That all being said, get good insurance, and log everything, that way you can at least keep the lawsuits to a minimum. If you do get sued, dont sweat it, just turn in copies of your reports and let the insurance companies fight it out.
Dino
 

Chuck Smith

2000 Club Member
Location
NJ
Rick,

Lawn Lad IS a SIMA Member already.... perhaps you meant Joel should join?
Thanks for the compliment, and IMO I agree with Dino.

~Chuck
 

ultimate plow

PlowSite.com Addict
Location
N. IL
well,
when you have a account, most likely the customer would like you to shovel the side walks. ususally if you have a walking spreader, you can spread salt and it would take about 10 - 20 minutes to melt at least 1-3/4 of ice. yes, you can get sued by the person that falls if they get seriously injured. but what can you do. you did everything you could to try to get the ice off.
thanks,
stay safe
 

digger242j

Senior Member
Location
Southwestern Pa.
The snow falls and is classified as an act of God,

I'd be willing to bet that most plaintiff's attorneys would argue that if you, a business owner, open your doors for business, thus inviting customers onto your premises, without first having mitigated the risk to your customers that that act of God created, *you're* negligent, and liable, be it parking lot, driveway, or sidewalk.

Once we, the snow removal pros, do our thing, or even enter a contract to do our thing, we share the burden of that liability. As I pointed out in some other thread once, there are people out there who're clumsy enough to trip over a line painted on dry pavement and lawyers who'll try to sue both the property owner and us for it. Hopefully, good records would convince a court that we excercised "due dilligence" in the execution of our contract, so we're not liable, but I honestly believe that the justice "system" is, as much anything, a game of chance...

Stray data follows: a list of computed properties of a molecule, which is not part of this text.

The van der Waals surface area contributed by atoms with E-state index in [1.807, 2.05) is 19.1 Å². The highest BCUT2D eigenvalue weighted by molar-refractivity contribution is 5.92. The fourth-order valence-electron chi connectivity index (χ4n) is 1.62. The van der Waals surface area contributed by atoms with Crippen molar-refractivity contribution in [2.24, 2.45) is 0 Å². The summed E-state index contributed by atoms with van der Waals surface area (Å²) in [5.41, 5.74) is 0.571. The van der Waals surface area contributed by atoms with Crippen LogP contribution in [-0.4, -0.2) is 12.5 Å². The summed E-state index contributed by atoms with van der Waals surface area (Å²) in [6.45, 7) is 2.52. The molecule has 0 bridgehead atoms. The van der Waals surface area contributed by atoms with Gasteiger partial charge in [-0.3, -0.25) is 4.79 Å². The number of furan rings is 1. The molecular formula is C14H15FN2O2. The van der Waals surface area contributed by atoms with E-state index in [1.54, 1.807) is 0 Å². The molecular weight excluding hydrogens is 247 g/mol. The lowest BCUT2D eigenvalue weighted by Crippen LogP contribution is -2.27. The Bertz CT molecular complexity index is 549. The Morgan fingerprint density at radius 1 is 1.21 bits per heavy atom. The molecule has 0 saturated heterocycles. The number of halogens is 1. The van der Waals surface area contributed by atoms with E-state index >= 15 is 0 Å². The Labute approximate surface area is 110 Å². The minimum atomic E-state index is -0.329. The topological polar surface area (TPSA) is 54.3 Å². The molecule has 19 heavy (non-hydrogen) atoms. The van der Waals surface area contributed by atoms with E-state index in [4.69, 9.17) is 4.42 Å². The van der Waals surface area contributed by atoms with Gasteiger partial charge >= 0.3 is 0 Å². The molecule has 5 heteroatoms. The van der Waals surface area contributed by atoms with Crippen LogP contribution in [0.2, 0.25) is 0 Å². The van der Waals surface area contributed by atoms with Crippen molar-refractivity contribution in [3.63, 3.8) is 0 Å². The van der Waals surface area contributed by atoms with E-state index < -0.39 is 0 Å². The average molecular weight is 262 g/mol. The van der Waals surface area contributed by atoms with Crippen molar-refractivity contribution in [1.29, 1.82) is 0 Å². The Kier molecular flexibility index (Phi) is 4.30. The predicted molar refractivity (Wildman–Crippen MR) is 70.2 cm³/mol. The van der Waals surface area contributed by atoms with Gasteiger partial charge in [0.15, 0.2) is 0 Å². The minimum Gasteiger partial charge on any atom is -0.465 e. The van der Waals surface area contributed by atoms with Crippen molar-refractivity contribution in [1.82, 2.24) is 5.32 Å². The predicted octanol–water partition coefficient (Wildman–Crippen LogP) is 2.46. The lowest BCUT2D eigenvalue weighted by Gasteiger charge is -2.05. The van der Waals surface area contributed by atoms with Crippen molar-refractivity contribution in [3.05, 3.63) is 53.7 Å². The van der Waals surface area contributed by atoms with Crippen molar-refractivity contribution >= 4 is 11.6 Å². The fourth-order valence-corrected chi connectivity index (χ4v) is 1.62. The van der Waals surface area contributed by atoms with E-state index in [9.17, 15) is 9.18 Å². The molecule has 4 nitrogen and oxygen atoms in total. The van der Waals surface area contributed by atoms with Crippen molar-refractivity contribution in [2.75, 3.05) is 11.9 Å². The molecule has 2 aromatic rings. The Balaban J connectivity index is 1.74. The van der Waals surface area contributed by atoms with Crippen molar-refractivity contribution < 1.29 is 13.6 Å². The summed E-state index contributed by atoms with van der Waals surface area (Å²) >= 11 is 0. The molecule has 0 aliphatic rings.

(Legal note: Author assumes no liability for the use of improper and/or incorrect legal mumbo-jumbo terms, or the mis-use of otherwise proper and/or correct legal mumbo-jumbo terms. )

(Can't be too careful these days....) :rolleyes:
 
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John Allin

PlowSite.com Addict
Location
Erie, PA
Rick,
I too Thank You for the compliment.

I do a lot of expert witness work for lawyers on both sides of this issue. In fact, it's taking up more and more of my time lately.
I find that in most states the courts, if it gets that far, are now beginning to view slip and falls from a perspective of "have we (the contractor and the owner) done what was reasonable and prudent in protecting the person who enters a property". The owner who specifically tells the contractor not to deice usually assumes the majority of the exposure. I was just in on a case where the lawyer for the plaintiff accepted my recommendation to discontinue proceedings against the contractor for just that reason, but is proceeding against the owner (as I believe he should in that case).

In these cases, I tend to find that the one common failure amongst contractors is the failure to document properly. And, then the insurance company has to pay off, thus raising the rates for everyone.
If we do the walks, we insist on deicing them (and the customer pays for it).